While we are blessed with technology that helps us save more time and become more efficient in our work, the funny thing is, our lives have actually become more fast-paced than ever. We are constantly on the move – rushing from one task to another or one destination to another. Our brains are trained to move faster than our hands and feet could, and we are forced to multitask.
I could not remember the last time I ever slowed down to enjoy the nature that is around me until Sam became a walking toddler. He would stop and examine with great detail at everything he sees around him – the airplane or birds that flew by him, the leaves and branches on the pavement, the ants by the soil, the pigeons that gathered to nibble on their food or even a dirt he sees on the floor of the void deck. His desire to stop while I am on the go often frustrates me more than anything else!
On good days when we are on time with the schedule, we could allow pockets of time to let him explore his environment. On bad days when we are rushed for time, I would either drag him off his feet to rush to school or tell him that we have to hurry up and smack him on his thighs if he protested. I know, I’m regretting what I’ve done too.
Children Mirror Our Behaviours
I finally realized the possible consequences when I noticed how Sam started to mirror my behaviors and mood. He would hit me ever so readily when he didn’t get his way and raise his voice as I would. When it was time to go to school, Sam would pick up his heels, run tiptoed as quickly as he could to his shoes and scream at the top of his voice, “HURRY! HURRY!” When it was time to shower, he would make the first dash from his room to the bathroom and shout, “FASTER! FASTER!” It was painful for me to see how he would rush when there was really nothing to rush about. After all, he was only 23 months old, his school was only a playgroup and the world will still go on if he bathed at 11am, 1pm or not at all.
Be There For Your Child….And Be Present
So why am I making such a fuss over getting things done and pressuring my poor son to rush with me? In fact, Sam’s leisure behavior can jolly well be educating me on the most important lesson of my life – to enjoy life in the present moment. What was hard for me was to let go of my need to reach perfection in parenting and to be patient with my child.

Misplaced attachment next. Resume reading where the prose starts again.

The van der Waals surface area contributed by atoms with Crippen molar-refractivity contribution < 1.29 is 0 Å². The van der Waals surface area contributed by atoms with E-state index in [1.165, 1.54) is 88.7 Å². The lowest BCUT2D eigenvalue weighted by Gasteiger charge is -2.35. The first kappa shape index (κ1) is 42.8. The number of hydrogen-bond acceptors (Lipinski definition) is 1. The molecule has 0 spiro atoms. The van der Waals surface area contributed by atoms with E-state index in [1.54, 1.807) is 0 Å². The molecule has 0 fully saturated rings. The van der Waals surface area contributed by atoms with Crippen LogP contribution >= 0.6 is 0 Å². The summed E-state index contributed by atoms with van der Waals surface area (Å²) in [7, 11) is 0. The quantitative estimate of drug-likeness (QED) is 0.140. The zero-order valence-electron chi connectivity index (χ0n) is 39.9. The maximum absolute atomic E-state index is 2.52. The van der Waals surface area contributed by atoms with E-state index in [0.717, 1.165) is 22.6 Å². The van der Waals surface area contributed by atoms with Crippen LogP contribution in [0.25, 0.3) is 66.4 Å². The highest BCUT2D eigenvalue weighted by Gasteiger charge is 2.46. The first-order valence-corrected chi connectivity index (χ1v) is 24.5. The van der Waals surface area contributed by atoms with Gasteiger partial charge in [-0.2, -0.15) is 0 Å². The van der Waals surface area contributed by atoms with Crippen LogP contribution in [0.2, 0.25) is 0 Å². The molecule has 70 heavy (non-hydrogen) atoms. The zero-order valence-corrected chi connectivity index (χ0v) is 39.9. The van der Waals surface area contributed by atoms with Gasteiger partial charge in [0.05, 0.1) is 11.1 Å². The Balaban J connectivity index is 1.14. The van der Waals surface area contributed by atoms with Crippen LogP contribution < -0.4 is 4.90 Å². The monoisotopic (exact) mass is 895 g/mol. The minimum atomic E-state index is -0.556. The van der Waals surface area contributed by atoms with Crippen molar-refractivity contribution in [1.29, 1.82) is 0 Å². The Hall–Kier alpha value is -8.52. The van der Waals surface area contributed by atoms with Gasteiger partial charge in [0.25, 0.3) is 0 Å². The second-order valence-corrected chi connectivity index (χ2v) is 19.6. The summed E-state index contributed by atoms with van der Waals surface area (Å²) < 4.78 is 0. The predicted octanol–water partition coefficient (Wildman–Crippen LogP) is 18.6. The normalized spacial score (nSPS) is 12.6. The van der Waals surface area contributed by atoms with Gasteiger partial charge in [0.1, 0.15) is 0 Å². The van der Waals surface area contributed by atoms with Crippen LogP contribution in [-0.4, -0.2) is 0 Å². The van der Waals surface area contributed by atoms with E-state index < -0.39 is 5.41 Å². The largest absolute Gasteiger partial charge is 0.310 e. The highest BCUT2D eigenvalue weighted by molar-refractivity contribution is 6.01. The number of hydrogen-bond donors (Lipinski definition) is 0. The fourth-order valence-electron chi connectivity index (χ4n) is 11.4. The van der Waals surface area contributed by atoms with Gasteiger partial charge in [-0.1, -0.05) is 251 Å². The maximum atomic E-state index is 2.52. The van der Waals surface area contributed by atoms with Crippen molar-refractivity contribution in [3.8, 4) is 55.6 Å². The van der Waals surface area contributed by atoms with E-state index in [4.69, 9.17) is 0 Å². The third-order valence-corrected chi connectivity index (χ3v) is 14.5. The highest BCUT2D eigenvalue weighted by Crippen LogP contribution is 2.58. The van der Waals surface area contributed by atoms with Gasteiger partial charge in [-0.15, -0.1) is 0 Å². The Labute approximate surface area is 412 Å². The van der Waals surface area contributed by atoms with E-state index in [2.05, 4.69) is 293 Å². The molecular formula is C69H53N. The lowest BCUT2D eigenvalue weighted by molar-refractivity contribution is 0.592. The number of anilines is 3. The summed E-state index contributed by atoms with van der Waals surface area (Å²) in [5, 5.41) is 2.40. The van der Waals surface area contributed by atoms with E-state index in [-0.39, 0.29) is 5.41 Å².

When I hit that realization, I began to take a little more effort to include time to allow Sam to explore if we had to go somewhere. For example, if we had to reach school by 8.30am, we should leave the house by 8am to allow him time to make his pit stops on his way to school. And if he takes a little longer than what was planned, I would remind myself that I should enjoy these precious moments with him alone, while he is still young – looking at the ants crawling by and laughing at each other while chasing the pigeons off the grass next to school, before these becomes only a memory.
No matter how many tasks I may try to clear on time, there will never be enough time in a day for me to complete them. And if I choose to clear the tasks over my child who desired to spend a few moments with me building his favourite Legos, I know that I will regret when I see the disappointment on his face and know that I have missed a precious opportunity to bond with him.
Whenever the day has ended, I will always be amazed at how fast a day or a week flew by, and how much Sam has grown! In a blink of an eye, he is already almost 2 years old. Soon, he will go to school and need me no more. I really need a constant reminder to enjoy what I have now and to live in the present moment. To stop worrying about the future, and planning for what is ahead. Before I know, time would have flown by and the time we have with our precious babies will have to be no more.
Present Or Absent? Slow Down Or Run Ahead? The Choice Is Yours
Choosing to live and parent in the present moment means making a conscious effort to take a slower-paced life and to enjoy your child. It could mean taking an additional effort to enjoy your mornings instead of rushing off to work, or putting your mobiles aside and enjoying what your child is doing for that moment, placing your child’s time to play over a load of dishes to wash, or it could also mean allowing them to stroll freely enjoying their environment even if it means being late for your appointment. Although the choice to slow down may not be an easy one, it may bring about a greater appreciation of life.
How will you choose to slow down and enjoy parenting and your child in the present moment? Share your thoughts with us by leaving your comments below.
By Yvonne Chee
If you find this article useful, do click Like and Share at the bottom of the post, thank you.
Like what you see here? Get parenting tips and stories straight to your inbox! Join our mailing list here.